And what a qualified recommendation this is. Batman & Robin is an absolutely execrable piece of moviemaking, killing the 80s/90s Batman franchise with ghastly color schemes, wooden action, stale villains, and director Joel Schumacher's addled camp excesses. (You could even argue that it wrecked the Batman franchise twice, as it paved the way for Christopher Nolan to reinvigorate the character with a pompous, overcompensatingly serious and self-aggrandizing trilogy.)
But goddammit, Michael Gough is fantastic in Batman & Robin. This incredibly accomplished actor racked up many credits in his nine-plus decades on Earth, working with the likes of Laurence Olivier and Powell & Pressburger in his early years. He made a strong impression in a number of British horror movies of the 50s and 60s, and then in his late career diversified wildly, working for such disparate directors as Wes Craven, Derek Jarman, and Tim Burton (becoming a company regular for those latter two). Always bringing solid characterization, a mellifluous voice, and a steady but never overbearing presence to everything he did. And that includes the four Batman movies by Burton and Schumacher.
Batman; addressing Master Bruce regarding the new woman in his life, Gough effortlessly balances the employee, the close friend, and the knowledgeable elder.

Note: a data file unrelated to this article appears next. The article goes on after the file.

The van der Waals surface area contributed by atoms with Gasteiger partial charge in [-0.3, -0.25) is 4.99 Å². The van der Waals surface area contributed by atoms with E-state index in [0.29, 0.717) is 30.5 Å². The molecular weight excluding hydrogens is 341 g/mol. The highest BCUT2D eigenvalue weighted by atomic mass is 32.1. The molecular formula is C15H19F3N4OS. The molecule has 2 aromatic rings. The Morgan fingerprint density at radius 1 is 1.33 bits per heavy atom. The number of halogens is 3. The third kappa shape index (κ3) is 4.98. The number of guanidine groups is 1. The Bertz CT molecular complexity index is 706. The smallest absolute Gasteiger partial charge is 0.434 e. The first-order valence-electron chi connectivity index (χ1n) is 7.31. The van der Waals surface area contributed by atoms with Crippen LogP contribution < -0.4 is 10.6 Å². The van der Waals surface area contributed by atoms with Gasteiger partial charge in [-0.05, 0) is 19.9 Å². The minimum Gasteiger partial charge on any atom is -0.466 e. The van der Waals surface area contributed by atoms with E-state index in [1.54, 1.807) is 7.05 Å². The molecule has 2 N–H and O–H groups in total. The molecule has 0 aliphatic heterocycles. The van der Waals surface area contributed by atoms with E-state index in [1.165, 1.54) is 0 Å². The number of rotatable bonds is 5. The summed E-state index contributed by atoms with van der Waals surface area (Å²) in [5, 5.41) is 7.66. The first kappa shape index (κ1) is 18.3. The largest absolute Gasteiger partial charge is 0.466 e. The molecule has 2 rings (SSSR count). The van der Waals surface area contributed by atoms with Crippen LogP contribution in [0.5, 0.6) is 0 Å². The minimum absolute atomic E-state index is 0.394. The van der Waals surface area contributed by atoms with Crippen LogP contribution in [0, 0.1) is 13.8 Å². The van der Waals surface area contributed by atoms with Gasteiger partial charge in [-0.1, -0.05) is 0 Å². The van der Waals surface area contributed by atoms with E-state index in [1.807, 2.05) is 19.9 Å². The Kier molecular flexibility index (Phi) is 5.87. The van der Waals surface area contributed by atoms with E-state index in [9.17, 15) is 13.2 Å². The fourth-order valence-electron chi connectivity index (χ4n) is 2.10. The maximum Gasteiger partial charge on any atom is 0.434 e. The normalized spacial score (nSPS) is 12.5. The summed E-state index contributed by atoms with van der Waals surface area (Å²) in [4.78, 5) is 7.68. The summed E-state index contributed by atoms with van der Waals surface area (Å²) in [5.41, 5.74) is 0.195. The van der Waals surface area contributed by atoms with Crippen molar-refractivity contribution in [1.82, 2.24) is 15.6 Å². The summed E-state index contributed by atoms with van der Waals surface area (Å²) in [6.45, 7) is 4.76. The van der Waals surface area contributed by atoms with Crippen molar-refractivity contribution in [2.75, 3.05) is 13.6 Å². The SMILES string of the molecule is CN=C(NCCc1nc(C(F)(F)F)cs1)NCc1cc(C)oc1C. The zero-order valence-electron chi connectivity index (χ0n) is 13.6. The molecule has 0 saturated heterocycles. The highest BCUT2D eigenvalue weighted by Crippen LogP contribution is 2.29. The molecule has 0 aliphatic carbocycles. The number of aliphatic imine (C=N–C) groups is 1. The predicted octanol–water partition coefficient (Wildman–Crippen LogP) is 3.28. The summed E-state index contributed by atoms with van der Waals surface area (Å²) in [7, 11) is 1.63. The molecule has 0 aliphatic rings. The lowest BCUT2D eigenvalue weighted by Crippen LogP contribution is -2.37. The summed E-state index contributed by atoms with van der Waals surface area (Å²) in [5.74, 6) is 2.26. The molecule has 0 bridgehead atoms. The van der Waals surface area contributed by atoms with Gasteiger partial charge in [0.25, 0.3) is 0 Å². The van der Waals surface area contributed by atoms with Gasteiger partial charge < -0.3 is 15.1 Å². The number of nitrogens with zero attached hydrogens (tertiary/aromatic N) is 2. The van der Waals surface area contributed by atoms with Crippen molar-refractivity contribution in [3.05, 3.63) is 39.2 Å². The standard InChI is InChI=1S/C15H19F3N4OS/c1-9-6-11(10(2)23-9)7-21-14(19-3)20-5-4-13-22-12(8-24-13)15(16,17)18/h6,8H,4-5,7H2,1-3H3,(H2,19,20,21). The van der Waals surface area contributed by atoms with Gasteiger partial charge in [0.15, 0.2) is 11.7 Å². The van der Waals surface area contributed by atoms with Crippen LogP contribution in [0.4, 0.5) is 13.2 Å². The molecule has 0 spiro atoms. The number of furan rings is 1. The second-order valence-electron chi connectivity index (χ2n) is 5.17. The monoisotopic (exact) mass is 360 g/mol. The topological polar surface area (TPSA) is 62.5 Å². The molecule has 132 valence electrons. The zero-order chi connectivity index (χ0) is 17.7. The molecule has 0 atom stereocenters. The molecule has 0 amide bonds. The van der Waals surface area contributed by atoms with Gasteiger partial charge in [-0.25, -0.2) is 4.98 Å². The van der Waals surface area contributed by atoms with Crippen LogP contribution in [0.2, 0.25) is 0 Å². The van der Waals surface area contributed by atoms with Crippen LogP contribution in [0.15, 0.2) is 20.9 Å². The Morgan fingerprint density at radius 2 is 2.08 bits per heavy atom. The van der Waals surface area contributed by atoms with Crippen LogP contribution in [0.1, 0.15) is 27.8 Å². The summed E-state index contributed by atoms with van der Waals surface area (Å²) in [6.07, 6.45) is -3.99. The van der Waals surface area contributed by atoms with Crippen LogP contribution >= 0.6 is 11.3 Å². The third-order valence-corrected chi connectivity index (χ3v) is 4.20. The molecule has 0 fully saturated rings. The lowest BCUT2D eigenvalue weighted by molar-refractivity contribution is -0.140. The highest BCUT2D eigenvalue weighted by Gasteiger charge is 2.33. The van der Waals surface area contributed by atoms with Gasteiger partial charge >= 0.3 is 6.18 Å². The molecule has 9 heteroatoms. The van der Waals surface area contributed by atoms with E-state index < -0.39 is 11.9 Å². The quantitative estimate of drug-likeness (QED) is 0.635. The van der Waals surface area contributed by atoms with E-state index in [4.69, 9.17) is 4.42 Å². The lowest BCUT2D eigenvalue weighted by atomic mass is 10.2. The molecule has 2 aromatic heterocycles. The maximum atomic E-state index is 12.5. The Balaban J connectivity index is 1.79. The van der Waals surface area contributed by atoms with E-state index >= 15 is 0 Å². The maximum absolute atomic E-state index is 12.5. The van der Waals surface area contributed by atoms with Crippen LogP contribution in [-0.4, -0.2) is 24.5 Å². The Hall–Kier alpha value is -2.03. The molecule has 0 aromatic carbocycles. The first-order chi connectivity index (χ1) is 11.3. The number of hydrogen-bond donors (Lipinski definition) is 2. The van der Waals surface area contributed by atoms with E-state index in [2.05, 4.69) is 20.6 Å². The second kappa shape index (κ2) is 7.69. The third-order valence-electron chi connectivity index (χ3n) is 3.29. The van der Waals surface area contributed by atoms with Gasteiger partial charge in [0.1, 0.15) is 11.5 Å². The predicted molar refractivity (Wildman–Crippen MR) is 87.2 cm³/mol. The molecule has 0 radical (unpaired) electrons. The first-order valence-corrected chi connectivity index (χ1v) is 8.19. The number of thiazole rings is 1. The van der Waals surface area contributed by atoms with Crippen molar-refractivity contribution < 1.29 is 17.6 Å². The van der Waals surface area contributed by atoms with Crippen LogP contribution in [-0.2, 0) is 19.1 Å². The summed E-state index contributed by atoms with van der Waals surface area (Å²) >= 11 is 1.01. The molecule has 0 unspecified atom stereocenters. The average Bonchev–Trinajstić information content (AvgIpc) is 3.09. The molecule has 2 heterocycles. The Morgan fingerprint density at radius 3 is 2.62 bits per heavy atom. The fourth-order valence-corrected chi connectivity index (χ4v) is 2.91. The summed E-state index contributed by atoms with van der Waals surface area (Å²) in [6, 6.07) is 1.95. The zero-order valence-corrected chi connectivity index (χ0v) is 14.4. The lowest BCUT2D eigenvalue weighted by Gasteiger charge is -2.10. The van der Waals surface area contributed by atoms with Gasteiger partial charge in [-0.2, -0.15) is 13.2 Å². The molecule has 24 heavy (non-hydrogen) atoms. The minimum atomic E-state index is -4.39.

In the otherwise perfectly wretched Batman & Robin, Gough retains and even builds upon Alfred's previously established gravitas, his own debilitating illness juicing a personal stake in the threats facing Batman and Gotham City. It's a profound and unearned contrast to the otherwise gaudy action of the rest of the movie, but Gough makes it work. If he thinks that the whole thing is otherwise a mess but is at least tending to his own corner of that mess, it doesn't show. He remains the human heart of the franchise here. His humanity even accounts for a certain impishness that manages to account for the implication in Barbara's line "Suit me up, Uncle Alfred" that he's responsible for the pervy latex Batsuits affected by Wayne & associates.
One of the indelible and reliable pleasures of cinema is watching classically trained actors giving their all in lower-brow, even trashy, genre material. Gough developed a preference for supporting roles, playing all of them solidly, and if his work as Alfred in these movies, even Batman & Robin, is what he's best remembered for, then no shame. Gough's presence grounds and lends dignity to even the wildest, most overbaked trash he appeared in, and if his presence isn't quite enough to solidly recommend Batman & Robin, at least it's a lifeline that sustains us as even as the movie's gaudy atrocities threaten to overwhelm.